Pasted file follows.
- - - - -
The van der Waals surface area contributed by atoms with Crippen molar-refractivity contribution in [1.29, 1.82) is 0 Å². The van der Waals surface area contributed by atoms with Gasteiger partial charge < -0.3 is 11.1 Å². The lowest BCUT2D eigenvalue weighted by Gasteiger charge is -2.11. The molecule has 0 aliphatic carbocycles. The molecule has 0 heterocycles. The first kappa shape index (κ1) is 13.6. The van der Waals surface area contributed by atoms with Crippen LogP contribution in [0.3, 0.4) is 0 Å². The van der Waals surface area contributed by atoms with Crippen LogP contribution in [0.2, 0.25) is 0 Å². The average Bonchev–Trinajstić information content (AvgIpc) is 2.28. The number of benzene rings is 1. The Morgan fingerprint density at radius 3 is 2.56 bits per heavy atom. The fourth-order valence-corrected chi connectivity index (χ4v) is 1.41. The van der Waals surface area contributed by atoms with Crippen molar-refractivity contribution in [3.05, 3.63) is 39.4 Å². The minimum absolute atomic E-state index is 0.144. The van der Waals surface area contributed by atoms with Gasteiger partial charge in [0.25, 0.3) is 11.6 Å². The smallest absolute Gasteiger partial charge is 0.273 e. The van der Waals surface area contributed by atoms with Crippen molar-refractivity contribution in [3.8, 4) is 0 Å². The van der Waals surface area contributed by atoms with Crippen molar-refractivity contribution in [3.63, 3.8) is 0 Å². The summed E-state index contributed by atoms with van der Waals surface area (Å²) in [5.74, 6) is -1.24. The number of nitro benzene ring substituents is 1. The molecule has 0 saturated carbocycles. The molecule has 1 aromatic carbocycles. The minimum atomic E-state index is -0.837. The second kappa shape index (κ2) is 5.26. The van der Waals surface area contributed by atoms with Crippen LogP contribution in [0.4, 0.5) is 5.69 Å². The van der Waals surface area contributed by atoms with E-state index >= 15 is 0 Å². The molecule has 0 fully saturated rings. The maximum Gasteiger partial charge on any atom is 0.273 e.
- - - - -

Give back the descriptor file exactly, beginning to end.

The van der Waals surface area contributed by atoms with Crippen molar-refractivity contribution in [1.29, 1.82) is 0 Å². The van der Waals surface area contributed by atoms with Gasteiger partial charge < -0.3 is 11.1 Å². The lowest BCUT2D eigenvalue weighted by Gasteiger charge is -2.11. The molecule has 0 aliphatic carbocycles. The molecule has 0 heterocycles. The first kappa shape index (κ1) is 13.6. The van der Waals surface area contributed by atoms with Crippen LogP contribution in [0.3, 0.4) is 0 Å². The van der Waals surface area contributed by atoms with Crippen LogP contribution in [0.2, 0.25) is 0 Å². The average Bonchev–Trinajstić information content (AvgIpc) is 2.28. The number of benzene rings is 1. The Morgan fingerprint density at radius 3 is 2.56 bits per heavy atom. The fourth-order valence-corrected chi connectivity index (χ4v) is 1.41. The van der Waals surface area contributed by atoms with Crippen molar-refractivity contribution in [3.05, 3.63) is 39.4 Å². The minimum absolute atomic E-state index is 0.144. The van der Waals surface area contributed by atoms with Gasteiger partial charge in [0.25, 0.3) is 11.6 Å². The smallest absolute Gasteiger partial charge is 0.273 e. The van der Waals surface area contributed by atoms with Crippen molar-refractivity contribution in [3.8, 4) is 0 Å². The van der Waals surface area contributed by atoms with Crippen molar-refractivity contribution in [3.63, 3.8) is 0 Å². The summed E-state index contributed by atoms with van der Waals surface area (Å²) in [5.74, 6) is -1.24. The number of nitro benzene ring substituents is 1. The molecule has 0 saturated carbocycles. The molecule has 1 aromatic carbocycles. The minimum atomic E-state index is -0.837. The second kappa shape index (κ2) is 5.26. The van der Waals surface area contributed by atoms with Crippen LogP contribution in [0.4, 0.5) is 5.69 Å². The van der Waals surface area contributed by atoms with E-state index >= 15 is 0 Å². The molecule has 0 fully saturated rings. The maximum Gasteiger partial charge on any atom is 0.273 e.